The New Rule for Search-Driven Taxonomies

The goal of the KISS Taxonomy is to improve the search user experience, as well as provide a faster approach to developing and getting the KISS Taxonomy into users’ hands for refinement and usability feedback versus traditional plodding methods.

The benefits of the KISS taxonomy approach are:

    • Surfaces the right results in search
    • Gets users the information they need faster
    • Reduces the number of refiners needed to get to a result
  • Expands a term to get all or better results, making it broader

Broader is better, and we want this to be fast and iterative, and not a three year project.  There is one new rule we are going to add before we start building out levels in our hierarchy.  The rule is that every term label must have two terms.  So, as an example, you can never create a traditional taxonomy that might look like this:

In a KISS taxonomy, you must use two words to describe your term label.  This forces you to combine two levels into one. i.e. 1st and 2nd or 3rd and 4th and 5th.  There is not a requirement as to which levels, but it forces you to think out your categories, and as you will see, it forces more granularity and description at each level.  It is also an important reminder that no matter what, you can only go three levels deep because we want to make the information easy and clickable.  This is a KISS taxonomy, and a KISS taxonomy can only be three levels deep!

The above example in a KISS taxonomy might look like this.  It takes the above five levels and reduces it to two levels, and every label has at least two words.  That reduces the potential number of clicks to get to something by 60% and will make search better too.

Let’s make our above KISS taxonomy a little deeper.  Let’s go ahead and add the years of the events.  In this case it will be 2017 for SharePoint Saturday and 2018 for Ignite.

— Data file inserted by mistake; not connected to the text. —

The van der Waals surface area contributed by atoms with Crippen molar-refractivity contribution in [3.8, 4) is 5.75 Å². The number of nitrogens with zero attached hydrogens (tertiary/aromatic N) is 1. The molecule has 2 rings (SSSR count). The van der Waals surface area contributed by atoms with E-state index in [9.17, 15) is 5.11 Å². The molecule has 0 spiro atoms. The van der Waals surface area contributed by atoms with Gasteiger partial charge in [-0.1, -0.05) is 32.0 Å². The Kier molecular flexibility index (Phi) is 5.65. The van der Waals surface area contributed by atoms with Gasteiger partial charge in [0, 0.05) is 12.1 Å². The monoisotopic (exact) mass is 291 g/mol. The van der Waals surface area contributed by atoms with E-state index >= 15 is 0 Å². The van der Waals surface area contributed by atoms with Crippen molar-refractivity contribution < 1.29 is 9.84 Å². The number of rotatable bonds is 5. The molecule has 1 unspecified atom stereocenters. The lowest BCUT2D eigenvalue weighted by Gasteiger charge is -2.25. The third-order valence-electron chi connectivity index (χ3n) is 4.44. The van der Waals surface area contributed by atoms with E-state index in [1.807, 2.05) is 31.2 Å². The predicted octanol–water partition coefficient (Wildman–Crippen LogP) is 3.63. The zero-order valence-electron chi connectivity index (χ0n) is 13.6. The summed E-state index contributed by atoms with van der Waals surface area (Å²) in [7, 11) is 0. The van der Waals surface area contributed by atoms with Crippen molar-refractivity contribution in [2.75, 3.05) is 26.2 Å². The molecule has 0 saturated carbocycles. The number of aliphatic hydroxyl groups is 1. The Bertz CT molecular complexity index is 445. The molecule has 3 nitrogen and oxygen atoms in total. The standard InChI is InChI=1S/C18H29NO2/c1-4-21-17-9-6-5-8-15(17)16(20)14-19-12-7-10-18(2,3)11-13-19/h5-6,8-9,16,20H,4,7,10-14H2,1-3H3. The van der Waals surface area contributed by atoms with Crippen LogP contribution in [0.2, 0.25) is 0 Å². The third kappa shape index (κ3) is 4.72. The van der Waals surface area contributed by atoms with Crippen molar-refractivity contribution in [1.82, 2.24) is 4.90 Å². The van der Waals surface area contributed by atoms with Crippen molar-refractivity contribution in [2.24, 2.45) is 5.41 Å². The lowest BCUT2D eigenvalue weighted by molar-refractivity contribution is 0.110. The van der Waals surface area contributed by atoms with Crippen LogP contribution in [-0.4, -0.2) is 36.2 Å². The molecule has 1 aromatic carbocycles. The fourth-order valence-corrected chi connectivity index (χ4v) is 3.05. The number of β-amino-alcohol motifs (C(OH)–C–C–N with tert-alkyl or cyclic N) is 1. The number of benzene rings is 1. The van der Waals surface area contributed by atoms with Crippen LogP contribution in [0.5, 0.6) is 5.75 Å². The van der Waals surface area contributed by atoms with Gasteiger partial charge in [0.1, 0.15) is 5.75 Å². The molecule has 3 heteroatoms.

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Can you guess what the problem is if we go with individual years as above?  I hope you are thinking that a year is only one word and there are no one word labels for KISS taxonomies…and then you would be right!  So, let’s take the above example and align it with KISS requirements of two words.

It cleans up nicely, doesn’t it? More context per folder/level makes it easier to organize information, and as you will see in Blog 3, it makes it easier to find information too.  So, if I were to add the year of the Elastic{ON} conference, would it be another level or would I add it to the current label? You’ve guessed it, we make the label broader or bigger if you are counting terms, which essentially makes it more granular too.
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KTI is an agile and iterative process that gets it done fast and is:

    • Driven by usability versus analytical perfection (users are more important than anything)
    • Only three levels deep – broader is better
    • Achievable quickly, providing the ability to measure impact and improve it
  • Requires at least two terms per label

In Blog three of this Taxonomy series, we will review where a KISS taxonomy can provide the most value for a company, as well as how it compares to traditional taxonomies.  We will also talk about potential tagging approaches and how metadata generation continues to evolve and what to plan for in the near future.  Blog four in this series will be about measuring the success of your KISS taxonomy and the most pragmatic ways to get value out of machine learning.